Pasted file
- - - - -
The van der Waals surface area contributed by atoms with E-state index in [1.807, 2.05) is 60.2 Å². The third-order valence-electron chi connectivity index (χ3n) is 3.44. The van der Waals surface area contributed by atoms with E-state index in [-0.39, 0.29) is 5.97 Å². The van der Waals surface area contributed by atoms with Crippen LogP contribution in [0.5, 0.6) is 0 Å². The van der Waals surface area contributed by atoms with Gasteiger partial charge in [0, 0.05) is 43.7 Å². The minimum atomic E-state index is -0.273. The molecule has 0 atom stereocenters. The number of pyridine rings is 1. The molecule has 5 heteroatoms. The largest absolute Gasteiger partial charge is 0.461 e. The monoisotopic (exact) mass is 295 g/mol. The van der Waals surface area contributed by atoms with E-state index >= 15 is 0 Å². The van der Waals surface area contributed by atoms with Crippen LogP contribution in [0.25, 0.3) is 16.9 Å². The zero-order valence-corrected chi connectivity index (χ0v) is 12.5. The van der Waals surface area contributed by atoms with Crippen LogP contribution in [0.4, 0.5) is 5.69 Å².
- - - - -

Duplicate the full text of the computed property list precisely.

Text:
The van der Waals surface area contributed by atoms with E-state index in [1.807, 2.05) is 60.2 Å². The third-order valence-electron chi connectivity index (χ3n) is 3.44. The van der Waals surface area contributed by atoms with E-state index in [-0.39, 0.29) is 5.97 Å². The van der Waals surface area contributed by atoms with Crippen LogP contribution in [0.5, 0.6) is 0 Å². The van der Waals surface area contributed by atoms with Gasteiger partial charge in [0, 0.05) is 43.7 Å². The minimum atomic E-state index is -0.273. The molecule has 0 atom stereocenters. The number of pyridine rings is 1. The molecule has 5 heteroatoms. The largest absolute Gasteiger partial charge is 0.461 e. The monoisotopic (exact) mass is 295 g/mol. The van der Waals surface area contributed by atoms with E-state index >= 15 is 0 Å². The van der Waals surface area contributed by atoms with Crippen LogP contribution in [0.25, 0.3) is 16.9 Å². The zero-order valence-corrected chi connectivity index (χ0v) is 12.5. The van der Waals surface area contributed by atoms with Crippen LogP contribution in [0.4, 0.5) is 5.69 Å².